By Alex Stevenson
Falkland Islanders are to given the chance to vote on their future, its legislative assembly has announced.
A referendum will take place in the first six months of 2013 giving the archipelago's inhabitants the opportunity to choose whether to remain a self-governing overseas territory of the UK.
The announcement comes in the week that the Falkland Islands marks the 30th anniversary of its liberation from Argentinean forces at the end of the 1982 Falklands War.
News of a referendum has been welcomed by the British government, which has faced growing pressure from Argentina over its ongoing sovereignty over the Islands. Buenos Aires has undermined Britain's trading position across South America as part of its campaign to get the UK to give way.
"We have thought carefully about how to convey a strong message to the outside world that expresses the views of the Falklands people in a clear, democratic and incontestable way," Gavin Short, speaking on behalf of the legislative assembly, said.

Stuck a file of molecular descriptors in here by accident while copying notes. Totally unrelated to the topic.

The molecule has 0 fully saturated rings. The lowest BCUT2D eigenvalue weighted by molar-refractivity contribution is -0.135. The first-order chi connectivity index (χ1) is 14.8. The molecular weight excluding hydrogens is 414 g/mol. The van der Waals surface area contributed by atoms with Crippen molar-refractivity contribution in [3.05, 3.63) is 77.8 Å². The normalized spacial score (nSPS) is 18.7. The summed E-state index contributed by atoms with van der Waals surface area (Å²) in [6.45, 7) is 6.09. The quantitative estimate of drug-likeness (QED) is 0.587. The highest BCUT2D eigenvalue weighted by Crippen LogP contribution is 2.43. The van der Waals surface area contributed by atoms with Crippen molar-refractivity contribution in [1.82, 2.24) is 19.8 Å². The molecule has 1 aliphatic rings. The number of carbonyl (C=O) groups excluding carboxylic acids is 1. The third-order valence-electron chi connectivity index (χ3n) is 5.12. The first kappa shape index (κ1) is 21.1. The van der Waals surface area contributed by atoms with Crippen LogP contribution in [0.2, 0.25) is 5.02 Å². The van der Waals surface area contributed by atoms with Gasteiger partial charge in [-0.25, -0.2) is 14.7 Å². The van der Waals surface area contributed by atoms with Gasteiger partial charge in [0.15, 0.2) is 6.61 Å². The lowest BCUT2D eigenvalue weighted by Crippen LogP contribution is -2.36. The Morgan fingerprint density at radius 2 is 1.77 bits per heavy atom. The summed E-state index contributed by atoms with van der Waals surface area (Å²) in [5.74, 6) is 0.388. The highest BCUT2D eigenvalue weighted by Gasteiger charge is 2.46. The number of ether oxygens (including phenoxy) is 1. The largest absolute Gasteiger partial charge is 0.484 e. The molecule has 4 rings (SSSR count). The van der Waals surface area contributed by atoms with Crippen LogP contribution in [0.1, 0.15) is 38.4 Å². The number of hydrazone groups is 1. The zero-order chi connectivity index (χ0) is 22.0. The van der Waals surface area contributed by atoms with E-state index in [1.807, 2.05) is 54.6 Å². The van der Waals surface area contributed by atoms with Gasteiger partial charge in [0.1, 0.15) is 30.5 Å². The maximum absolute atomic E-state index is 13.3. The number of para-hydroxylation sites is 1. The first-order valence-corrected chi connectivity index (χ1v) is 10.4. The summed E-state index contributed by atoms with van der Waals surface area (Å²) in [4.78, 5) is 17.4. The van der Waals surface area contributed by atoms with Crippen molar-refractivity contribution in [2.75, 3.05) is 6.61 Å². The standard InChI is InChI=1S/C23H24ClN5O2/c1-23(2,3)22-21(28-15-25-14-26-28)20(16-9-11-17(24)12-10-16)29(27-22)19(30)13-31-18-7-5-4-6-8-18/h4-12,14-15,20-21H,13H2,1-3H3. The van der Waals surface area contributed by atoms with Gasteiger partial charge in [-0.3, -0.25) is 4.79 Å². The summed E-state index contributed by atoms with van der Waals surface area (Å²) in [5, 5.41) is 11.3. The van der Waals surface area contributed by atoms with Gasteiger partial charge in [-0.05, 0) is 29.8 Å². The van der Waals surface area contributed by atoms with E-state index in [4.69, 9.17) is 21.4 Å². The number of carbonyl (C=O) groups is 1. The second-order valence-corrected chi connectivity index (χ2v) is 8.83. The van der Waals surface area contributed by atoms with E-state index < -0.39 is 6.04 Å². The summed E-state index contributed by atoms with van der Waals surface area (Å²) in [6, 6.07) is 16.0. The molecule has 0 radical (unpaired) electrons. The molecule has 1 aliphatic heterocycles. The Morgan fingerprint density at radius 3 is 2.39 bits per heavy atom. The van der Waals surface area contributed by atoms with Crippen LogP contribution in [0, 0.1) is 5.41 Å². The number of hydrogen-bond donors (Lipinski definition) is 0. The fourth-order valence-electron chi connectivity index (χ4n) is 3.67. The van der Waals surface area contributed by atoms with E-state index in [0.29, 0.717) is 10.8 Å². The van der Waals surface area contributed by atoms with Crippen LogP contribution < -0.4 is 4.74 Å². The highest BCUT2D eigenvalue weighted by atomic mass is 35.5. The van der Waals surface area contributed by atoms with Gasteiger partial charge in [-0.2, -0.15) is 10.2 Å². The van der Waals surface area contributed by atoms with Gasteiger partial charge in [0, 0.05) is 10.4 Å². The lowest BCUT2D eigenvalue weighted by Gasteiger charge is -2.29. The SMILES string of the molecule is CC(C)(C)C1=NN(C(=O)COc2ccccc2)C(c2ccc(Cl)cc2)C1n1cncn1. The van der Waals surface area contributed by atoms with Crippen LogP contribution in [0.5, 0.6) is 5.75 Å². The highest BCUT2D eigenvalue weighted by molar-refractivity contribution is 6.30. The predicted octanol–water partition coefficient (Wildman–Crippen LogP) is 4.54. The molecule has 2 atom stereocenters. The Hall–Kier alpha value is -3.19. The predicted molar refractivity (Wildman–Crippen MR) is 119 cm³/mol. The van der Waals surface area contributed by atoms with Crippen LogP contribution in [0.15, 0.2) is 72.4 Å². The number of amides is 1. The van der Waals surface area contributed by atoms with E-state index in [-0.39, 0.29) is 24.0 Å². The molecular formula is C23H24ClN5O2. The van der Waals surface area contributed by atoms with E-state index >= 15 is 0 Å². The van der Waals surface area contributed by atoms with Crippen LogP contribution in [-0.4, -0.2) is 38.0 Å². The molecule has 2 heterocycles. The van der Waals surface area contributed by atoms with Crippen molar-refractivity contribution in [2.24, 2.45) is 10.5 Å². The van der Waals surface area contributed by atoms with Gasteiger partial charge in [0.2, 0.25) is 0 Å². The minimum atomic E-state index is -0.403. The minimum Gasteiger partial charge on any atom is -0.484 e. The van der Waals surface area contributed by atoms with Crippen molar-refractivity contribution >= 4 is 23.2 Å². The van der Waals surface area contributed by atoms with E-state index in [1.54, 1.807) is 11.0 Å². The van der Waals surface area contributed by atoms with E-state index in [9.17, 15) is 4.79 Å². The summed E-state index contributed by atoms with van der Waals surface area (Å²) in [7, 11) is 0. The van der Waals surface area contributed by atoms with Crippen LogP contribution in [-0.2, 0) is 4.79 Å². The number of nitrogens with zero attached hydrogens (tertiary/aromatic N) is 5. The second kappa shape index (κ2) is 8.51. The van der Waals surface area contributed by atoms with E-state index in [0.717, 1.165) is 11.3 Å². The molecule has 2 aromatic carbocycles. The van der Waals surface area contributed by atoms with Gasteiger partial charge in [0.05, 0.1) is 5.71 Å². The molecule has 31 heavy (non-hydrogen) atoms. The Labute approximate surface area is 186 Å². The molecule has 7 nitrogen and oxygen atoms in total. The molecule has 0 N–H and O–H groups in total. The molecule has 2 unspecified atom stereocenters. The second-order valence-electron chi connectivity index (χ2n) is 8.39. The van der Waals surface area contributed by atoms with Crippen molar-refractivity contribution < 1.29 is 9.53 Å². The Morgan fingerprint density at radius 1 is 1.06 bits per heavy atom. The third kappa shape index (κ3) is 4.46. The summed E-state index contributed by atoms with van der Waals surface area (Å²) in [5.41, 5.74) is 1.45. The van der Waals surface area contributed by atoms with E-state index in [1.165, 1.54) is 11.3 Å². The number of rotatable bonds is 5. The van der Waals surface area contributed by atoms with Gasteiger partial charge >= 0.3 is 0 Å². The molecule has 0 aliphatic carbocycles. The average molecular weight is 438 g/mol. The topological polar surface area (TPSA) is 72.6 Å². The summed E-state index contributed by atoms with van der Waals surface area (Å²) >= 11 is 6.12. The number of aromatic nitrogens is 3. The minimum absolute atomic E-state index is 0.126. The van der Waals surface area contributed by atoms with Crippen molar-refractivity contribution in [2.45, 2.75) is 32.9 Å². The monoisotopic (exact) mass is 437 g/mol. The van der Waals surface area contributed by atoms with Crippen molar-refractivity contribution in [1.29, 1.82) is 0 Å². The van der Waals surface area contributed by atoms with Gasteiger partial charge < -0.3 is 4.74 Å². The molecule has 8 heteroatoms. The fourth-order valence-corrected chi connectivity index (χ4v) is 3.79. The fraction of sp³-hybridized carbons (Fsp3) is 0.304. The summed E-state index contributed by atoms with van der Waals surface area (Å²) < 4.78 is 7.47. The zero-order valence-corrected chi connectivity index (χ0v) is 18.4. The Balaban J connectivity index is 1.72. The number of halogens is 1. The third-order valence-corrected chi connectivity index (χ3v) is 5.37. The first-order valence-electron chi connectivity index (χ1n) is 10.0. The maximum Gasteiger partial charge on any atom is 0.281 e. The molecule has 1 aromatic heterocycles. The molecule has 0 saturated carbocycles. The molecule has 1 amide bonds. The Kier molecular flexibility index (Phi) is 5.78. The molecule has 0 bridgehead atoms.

"So we have decided, with the full support of the British government, to hold a referendum on the Falkland Islands to eliminate any possible doubt about our wishes."
Mr Short did not deny that the outcome of the referendum was not in doubt. Falkland Islanders are predominantly British in outlook and the move will be interpreted as a political one designed to make the point that its inhabitants wish to remain under the UK indefinitely.
"We are holding this referendum not because we have any doubts about who we are and what future we want, but to show the world just how very certain we are about that," he added.
The UK will use the referendum to advance its own interests in the region, which have been damaged by Cristina Fernandez de Kirchner's regime.
"Next year's referendum will determine beyond doubt the views of the people of the Falklands," Mr Cameron said in response to the announcement.
"Britain will respect and defend their choice. We look to all UN members to live up to their responsibilities under the UN charter and accept the Islanders' decision about how they want to live."
Foreign Office minister Jeremy Browne is in the Falklands this week. Speaking from Port Stanley he said: "I believe this referendum is a truly significant moment. It will give the Falkland Islands people the opportunity to send a clear message – not just to Argentina, but to the whole of the international community – that the Islanders, and they alone, are masters of their fate."
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By Alex Stevenson